Tech stocks are falling this morning while Dow industrial components outperform.
Is this the growth-to-value rotation that Wall Street’s been waiting for?
It certainly could be. After months of big-time tech (and growth) gains, commodity-linked stocks are surging to the forefront. Value stocks have officially broken away from growth as a result, in what could be a longer-term trend.
In the chart above, we’ve plotted the Russell 1000 Growth ETF (NYSE: IWF) against the Russell 1000 Value ETF (NYSE: IWD). It’s a chart we actually examined last month when IWF/IWD bounced off key support at around 1.69.
But instead of falling below support, the ratio rocketed higher to 1.79. Yesterday, it finally closed below 1.69, and today, it’s fallen further.
The downward breakout here is likely signaling a changing of the guard. When the IWF/IWD ratio falls, that means value stocks are overachieving their growth counterparts. When the ratio breaks support, it often foretells a major shift to value.
And since December, nearly every Wall Street bank has predicted a value comeback. They had good reason to, with the IWF/IWD ratio lingering near key support.
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Now that IWF/IWD has finally plunged beneath support, this trend could start picking up steam. Significant momentum from commodity trading advisors (CTAs) going long on commodity futures will push matters more towards value. So too will traders attempting to capture some of the hype.
In fact, much of today’s big value gain came from soaring oil prices, which could make another huge leap in the coming months according to commodity experts – something Bloomberg reported on early this morning.
“Azerbaijan’s Socar Trading SA predicts global benchmark Brent could hit triple digits in the next 18 to 24 months, and Bank of America sees potential spikes above $100 over the next few years on improving fundamentals and global stimulus,” the Bloomberg article read.
“Speculators are also getting in on the action, increasing bets in the options market that oil will reach the vaunted level by December 2022.”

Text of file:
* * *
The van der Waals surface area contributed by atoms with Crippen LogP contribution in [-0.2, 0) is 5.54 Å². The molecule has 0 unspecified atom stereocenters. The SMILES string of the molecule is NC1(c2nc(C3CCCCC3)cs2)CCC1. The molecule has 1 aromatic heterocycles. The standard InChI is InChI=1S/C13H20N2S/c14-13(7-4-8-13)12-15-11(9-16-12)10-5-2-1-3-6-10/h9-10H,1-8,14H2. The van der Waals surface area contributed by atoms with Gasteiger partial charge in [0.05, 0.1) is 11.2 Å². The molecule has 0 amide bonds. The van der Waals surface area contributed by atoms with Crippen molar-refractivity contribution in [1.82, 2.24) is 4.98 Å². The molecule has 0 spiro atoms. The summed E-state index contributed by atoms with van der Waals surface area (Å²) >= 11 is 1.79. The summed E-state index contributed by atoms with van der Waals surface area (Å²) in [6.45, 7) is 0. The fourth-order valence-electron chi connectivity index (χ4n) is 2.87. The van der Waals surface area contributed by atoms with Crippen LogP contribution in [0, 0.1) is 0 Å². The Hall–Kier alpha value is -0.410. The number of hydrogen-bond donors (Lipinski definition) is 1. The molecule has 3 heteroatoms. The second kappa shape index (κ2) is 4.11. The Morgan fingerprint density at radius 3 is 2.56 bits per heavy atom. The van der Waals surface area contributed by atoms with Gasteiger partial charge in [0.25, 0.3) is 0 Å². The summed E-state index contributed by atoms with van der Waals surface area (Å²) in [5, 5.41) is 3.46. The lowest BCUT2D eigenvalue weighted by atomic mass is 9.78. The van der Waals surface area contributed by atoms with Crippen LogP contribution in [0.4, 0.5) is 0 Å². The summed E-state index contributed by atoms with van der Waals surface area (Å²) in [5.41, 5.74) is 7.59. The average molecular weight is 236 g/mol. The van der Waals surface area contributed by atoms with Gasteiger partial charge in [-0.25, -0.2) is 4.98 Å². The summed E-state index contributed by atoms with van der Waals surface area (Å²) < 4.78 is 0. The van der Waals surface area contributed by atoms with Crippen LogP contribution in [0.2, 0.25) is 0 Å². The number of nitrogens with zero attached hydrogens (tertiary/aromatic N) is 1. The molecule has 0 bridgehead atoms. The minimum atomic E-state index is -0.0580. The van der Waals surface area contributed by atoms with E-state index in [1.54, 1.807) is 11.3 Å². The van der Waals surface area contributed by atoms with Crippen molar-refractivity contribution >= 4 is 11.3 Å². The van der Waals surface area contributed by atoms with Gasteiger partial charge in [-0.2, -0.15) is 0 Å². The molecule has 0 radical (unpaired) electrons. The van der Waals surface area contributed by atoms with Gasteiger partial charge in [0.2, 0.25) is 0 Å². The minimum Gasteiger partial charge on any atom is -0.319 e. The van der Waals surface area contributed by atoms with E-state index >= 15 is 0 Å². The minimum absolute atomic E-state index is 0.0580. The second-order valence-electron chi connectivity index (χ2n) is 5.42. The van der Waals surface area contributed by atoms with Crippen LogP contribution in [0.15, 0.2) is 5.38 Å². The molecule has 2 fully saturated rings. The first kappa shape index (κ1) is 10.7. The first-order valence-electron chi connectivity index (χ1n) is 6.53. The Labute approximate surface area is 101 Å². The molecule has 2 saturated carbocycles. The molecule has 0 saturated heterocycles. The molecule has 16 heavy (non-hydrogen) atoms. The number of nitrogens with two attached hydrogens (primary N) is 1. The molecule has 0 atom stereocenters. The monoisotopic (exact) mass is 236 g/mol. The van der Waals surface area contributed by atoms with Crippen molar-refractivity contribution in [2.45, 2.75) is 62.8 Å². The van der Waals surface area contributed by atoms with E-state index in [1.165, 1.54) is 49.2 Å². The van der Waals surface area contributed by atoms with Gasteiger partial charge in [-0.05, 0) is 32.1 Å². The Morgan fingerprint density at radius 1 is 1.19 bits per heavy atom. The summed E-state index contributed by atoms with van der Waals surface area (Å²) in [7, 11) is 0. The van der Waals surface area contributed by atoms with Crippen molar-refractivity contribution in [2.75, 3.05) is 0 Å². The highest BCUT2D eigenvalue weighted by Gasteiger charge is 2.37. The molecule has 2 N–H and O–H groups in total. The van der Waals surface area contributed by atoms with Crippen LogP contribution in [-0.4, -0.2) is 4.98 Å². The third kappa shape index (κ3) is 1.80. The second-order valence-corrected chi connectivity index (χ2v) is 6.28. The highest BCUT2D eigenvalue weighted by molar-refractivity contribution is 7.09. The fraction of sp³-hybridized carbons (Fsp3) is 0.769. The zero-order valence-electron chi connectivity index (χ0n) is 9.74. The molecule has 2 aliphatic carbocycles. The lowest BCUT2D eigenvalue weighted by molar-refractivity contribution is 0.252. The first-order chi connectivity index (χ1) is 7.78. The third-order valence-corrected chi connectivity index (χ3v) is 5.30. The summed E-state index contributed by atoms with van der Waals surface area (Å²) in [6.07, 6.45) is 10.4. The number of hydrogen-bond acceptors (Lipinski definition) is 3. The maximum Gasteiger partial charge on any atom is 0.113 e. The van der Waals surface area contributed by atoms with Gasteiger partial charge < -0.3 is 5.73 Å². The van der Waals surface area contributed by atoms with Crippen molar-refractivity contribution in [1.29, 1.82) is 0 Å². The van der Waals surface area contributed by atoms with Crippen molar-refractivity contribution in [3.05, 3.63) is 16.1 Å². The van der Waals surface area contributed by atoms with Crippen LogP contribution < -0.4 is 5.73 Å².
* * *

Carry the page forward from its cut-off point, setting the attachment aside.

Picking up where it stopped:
WTI Crude oil currently costs a little more than $63.00 per barrel. If the analysts are right, that could have a profound impact on the U.S. economy via a rise in inflation. Oil prices and inflation levels are typically viewed as connected by economists.
As oil goes up, so too does inflation. The relationship has loosened since the 1970s when oil prices spiked, but it still exists to some degree. The Federal Reserve Bank of St. Louis says that between 1970 and 2017, the correlation between oil and the Producer Price Index (PPI) was 0.71.
That’s a strong correlation.
It’s somewhat troubling since other inflationary pressures – aggressive fiscal policy and massive liquidity provisions – remain on the table as well.
And it’s not necessarily a bullish sign when investors start to hoard commodities. Is there a more pessimistic market than one where traders swap cash for equity in physical goods?
This may sound like an extreme comparison, but the farther the IWD/IWF ratio falls, the more Mad Max-like the world becomes. Fiat currencies have no value in the famous series of post-apocalyptic movies.
Instead, gasoline and water rule the barren, Australian landscape.
We’re not there yet thankfully.
Nor will we (hopefully) ever reach such a depraved state. But Wall Street’s throwing their collective weight behind commodities, now, and oil in particular. Water futures also just became available for trading last December.
That ultimately puts yet another bearish “arrow” in the “crash quiver.” And with the market growing increasingly volatile, another growth-stock plunge seems inevitable.
All while commodities, and commodity-linked firms, look to beat out the rest of the field.